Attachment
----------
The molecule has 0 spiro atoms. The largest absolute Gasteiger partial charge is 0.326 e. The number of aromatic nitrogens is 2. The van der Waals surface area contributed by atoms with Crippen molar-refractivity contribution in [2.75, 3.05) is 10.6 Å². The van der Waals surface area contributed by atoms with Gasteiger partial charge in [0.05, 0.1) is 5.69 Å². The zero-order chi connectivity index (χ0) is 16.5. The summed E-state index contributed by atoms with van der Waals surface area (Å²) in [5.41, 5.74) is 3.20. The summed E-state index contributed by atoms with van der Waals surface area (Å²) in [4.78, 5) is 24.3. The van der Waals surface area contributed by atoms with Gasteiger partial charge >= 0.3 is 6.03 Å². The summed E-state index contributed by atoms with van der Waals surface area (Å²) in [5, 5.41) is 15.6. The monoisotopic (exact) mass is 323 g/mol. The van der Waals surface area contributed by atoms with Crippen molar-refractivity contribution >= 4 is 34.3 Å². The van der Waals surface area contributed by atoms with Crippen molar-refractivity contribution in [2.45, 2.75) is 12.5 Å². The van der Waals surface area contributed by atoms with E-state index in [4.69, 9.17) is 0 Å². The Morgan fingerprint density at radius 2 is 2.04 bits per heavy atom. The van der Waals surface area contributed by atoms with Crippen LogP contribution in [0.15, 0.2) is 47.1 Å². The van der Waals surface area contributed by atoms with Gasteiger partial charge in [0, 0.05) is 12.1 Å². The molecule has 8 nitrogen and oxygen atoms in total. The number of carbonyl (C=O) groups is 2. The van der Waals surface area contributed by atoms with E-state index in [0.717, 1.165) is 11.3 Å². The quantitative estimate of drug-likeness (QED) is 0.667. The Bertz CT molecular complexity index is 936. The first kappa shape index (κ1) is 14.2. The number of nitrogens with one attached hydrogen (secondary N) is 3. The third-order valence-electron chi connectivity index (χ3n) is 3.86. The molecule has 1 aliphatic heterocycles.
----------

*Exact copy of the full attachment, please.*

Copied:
The molecule has 0 spiro atoms. The largest absolute Gasteiger partial charge is 0.326 e. The number of aromatic nitrogens is 2. The van der Waals surface area contributed by atoms with Crippen molar-refractivity contribution in [2.75, 3.05) is 10.6 Å². The van der Waals surface area contributed by atoms with Gasteiger partial charge in [0.05, 0.1) is 5.69 Å². The zero-order chi connectivity index (χ0) is 16.5. The summed E-state index contributed by atoms with van der Waals surface area (Å²) in [5.41, 5.74) is 3.20. The summed E-state index contributed by atoms with van der Waals surface area (Å²) in [4.78, 5) is 24.3. The van der Waals surface area contributed by atoms with Gasteiger partial charge >= 0.3 is 6.03 Å². The summed E-state index contributed by atoms with van der Waals surface area (Å²) in [5, 5.41) is 15.6. The monoisotopic (exact) mass is 323 g/mol. The van der Waals surface area contributed by atoms with Crippen molar-refractivity contribution >= 4 is 34.3 Å². The van der Waals surface area contributed by atoms with Crippen molar-refractivity contribution in [2.45, 2.75) is 12.5 Å². The van der Waals surface area contributed by atoms with E-state index in [4.69, 9.17) is 0 Å². The Morgan fingerprint density at radius 2 is 2.04 bits per heavy atom. The van der Waals surface area contributed by atoms with Crippen LogP contribution in [0.15, 0.2) is 47.1 Å². The van der Waals surface area contributed by atoms with Gasteiger partial charge in [0, 0.05) is 12.1 Å². The molecule has 8 nitrogen and oxygen atoms in total. The number of carbonyl (C=O) groups is 2. The van der Waals surface area contributed by atoms with E-state index in [0.717, 1.165) is 11.3 Å². The quantitative estimate of drug-likeness (QED) is 0.667. The Bertz CT molecular complexity index is 936. The first kappa shape index (κ1) is 14.2. The number of nitrogens with one attached hydrogen (secondary N) is 3. The third-order valence-electron chi connectivity index (χ3n) is 3.86. The molecule has 1 aliphatic heterocycles.